Verbs generally fall into one of two categories. Some of them are intransitive. This means that the action the verb describes applies to just one person — the actor. That is, the action is incapable of transferring to another person or thing. This may sound a little complicated, but it should make intuitive sense after a few examples of sentences with intransitive verbs.
In each of these sentences, the verb is intransitive because the action applies only to the actor of the verb. When we read regilo tUlen, we recognize that the action of growing applies to the plant alone; the plant isn't growing leaves or flowers, it itself grows. Similarly, retelrov tEgen tells us that the guildsman himself is working, and not that he is working a machine or a crowd; the action of the verb works refers solely to him.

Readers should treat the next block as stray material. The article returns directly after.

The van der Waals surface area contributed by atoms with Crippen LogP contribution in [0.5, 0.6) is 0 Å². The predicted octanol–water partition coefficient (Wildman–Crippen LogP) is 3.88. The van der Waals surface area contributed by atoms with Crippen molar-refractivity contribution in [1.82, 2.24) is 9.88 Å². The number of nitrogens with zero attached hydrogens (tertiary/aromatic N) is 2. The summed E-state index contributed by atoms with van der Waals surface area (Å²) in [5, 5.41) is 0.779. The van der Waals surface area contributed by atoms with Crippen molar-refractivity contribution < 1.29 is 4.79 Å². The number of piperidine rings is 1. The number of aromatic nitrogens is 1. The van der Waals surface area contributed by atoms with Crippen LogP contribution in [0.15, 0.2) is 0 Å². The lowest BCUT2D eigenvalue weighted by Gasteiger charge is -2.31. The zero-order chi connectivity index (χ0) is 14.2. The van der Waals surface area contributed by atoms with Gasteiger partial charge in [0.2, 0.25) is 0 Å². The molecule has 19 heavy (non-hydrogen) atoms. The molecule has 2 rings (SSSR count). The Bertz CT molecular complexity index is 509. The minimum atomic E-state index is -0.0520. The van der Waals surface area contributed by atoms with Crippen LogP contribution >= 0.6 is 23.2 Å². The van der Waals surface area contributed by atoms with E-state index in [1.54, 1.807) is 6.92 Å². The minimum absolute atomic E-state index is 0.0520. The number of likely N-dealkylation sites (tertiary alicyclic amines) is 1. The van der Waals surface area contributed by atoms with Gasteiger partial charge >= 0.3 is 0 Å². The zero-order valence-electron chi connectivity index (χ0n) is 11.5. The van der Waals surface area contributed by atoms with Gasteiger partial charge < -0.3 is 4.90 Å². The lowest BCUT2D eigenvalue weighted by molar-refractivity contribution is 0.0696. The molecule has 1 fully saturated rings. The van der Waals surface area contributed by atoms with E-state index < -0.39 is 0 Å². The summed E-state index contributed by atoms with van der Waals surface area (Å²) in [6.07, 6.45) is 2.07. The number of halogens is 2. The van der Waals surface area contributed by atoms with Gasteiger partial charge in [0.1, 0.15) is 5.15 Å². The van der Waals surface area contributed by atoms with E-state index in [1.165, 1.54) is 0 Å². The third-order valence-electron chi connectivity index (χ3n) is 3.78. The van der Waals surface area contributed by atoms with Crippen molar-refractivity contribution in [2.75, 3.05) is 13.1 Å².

Alternatively, verbs can be transitive; this means that the action of the verb extends or transfers to another person or object in addition to the actor. The person or object that receives the action of the verb is called its direct object (because it is a direct recipient of that action). Since the actors of transitive verbs act on a person or a thing, direct objects will always be nouns. Some examples of sentences with transitive verbs, and direct objects, include:
Here, we see that the action of the verb is not only performed by its actor, but also extends to another person or thing that is affected by that action. In renava SokUen erTcUrtantE, the action instructs is performed by the master but extends also to his students, who receive the benefit of that action. Some students, then, is the direct object of the verb instructs. In the same way, the verb miStaet is enacted by an implied we while extending its action to erTpax nE. In the third example, we see that the same verb can be both transitive and intransitive, depending on the way it's used. Where before, the verb tUl, grow, was intransitive and didn't take an object, here in a new context, it becomes transitive and does take an object, plants.